Cheating is a sensitive subject in the world of baseball.
So when a player cheats so blatantly, almost as if he wants to get caught, he should expect consequences.
That's exactly what happened to Michael Pineda.
After he was ejected from a game Wednesday against the Boston Red Sox for using pine tar, Major League Baseball has suspended him for 10 games.
While the New York Yankees will temporarily suffer from the absence of one of their starters, it is Pineda who will be affected most by this lapse in judgment—and for much longer than 10 days.
How it Affects the Yankees
With Pineda expected to miss two starts, the Yankees need to find a starter to replace him in the rotation.
If Pineda was injured and New York needed a long-term replacement for him, a call-up might make sense. However, since he'll only be gone for a short time and because it's still so early in the season, Girardi will likely choose someone who is already on the major league roster.
Luckily for him, he has David Phelps, a ready-made arm with plenty of starting experience.
In 2012, he started 11 games, going 2-2 with a 3.77 ERA. In 2013, he started 12 and went 5-4 with a 4.93 ERA (per Baseball Reference).
Those aren't overly impressive numbers by any means, but they're respectable.
The other reason Phelps is such a logical candidate is that, because he took the ball from Pineda after he was ejected, he'll be on regular rest for what is scheduled to be Pineda's next start.
Taking Phelps out of the bullpen and inserting him into the starting rotation will shorten the Yankees' relief staff, but it will also give Joe Girardi a starter with whom he is familiar and feels comfortable sending out to the mound.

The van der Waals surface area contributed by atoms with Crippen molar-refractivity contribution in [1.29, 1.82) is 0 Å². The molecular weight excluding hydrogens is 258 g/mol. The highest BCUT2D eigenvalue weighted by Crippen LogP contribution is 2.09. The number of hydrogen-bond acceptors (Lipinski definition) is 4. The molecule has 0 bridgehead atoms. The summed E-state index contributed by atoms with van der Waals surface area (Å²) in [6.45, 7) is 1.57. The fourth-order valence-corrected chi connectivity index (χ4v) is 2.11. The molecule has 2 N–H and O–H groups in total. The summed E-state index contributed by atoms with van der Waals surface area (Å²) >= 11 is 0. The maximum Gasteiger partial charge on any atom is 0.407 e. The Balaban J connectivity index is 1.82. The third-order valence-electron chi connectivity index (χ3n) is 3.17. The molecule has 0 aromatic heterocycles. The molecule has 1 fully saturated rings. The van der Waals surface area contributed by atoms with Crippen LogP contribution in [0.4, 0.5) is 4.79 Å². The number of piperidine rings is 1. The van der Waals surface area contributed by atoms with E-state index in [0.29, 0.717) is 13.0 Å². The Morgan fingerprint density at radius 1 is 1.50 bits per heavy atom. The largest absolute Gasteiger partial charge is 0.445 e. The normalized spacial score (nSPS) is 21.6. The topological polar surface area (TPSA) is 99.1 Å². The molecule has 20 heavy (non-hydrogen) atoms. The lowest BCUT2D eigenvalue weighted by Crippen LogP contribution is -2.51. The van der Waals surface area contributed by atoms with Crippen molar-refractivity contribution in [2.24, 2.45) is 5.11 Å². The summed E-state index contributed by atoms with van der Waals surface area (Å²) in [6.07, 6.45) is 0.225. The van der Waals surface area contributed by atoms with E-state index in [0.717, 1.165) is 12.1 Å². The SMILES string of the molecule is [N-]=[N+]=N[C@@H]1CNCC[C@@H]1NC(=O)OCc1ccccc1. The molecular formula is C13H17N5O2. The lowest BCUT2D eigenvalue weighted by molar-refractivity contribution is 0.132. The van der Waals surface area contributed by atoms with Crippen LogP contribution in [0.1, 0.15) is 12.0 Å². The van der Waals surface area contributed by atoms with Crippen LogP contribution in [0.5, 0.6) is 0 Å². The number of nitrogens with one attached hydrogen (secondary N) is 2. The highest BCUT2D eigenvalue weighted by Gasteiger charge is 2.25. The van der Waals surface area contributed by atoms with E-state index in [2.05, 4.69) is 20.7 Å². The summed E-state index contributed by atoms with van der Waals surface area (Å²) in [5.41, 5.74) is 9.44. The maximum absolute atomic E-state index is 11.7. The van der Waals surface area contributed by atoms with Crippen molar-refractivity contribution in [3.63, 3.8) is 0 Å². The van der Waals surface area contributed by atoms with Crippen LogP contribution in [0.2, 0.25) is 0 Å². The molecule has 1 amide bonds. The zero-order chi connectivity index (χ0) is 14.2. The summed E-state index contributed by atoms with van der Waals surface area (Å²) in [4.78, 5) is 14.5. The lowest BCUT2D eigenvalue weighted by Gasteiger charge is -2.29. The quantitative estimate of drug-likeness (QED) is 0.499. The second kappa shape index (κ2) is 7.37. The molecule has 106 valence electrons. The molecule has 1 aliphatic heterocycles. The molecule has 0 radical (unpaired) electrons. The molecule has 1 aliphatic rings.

Pineda's boneheaded decision might have had much severer consequences on other ballclubs, but due to the Yankees' solid in-house options to replace him—the recently demoted Bryan Mitchell is another one— it shouldn't be too big of a hump to get over.
How it Affects Pineda
In 2014, decisions like the one that Pineda made can have lasting consequences on a player's reputation.
This isn't to say that using an illegal substance 10 years ago wouldn't have upset just as many people (there was a similar outcry after Kenny Rogers' pine tar incident), but those fans didn't have the means to express their opinions the way they're able to today.
Within minutes of Pineda's ejection, the Twitterverse was abuzz with baseball fans sharing their displeasure for his antics:
The nature of the world in which we live today is that incidents like this take a very, very long time to pass. Pineda should expect to see his name trending during his next few starts following the suspension, and the posts aren't going to be nice.
In a sport where players like Ryan Braun have become infamous more for the way they handled themselves after they were caught than because they were caught in the first place, all eyes will be on Pineda for the rest of the season.
Playing in Major League Baseball and on a stage as big as New York already puts a tremendous amount of pressure on Pineda.
The fact that the majority of baseball fans will now view him as a cheater and someone stupid enough to cheat twice in the span of two weeks only adds to the weight on his shoulders.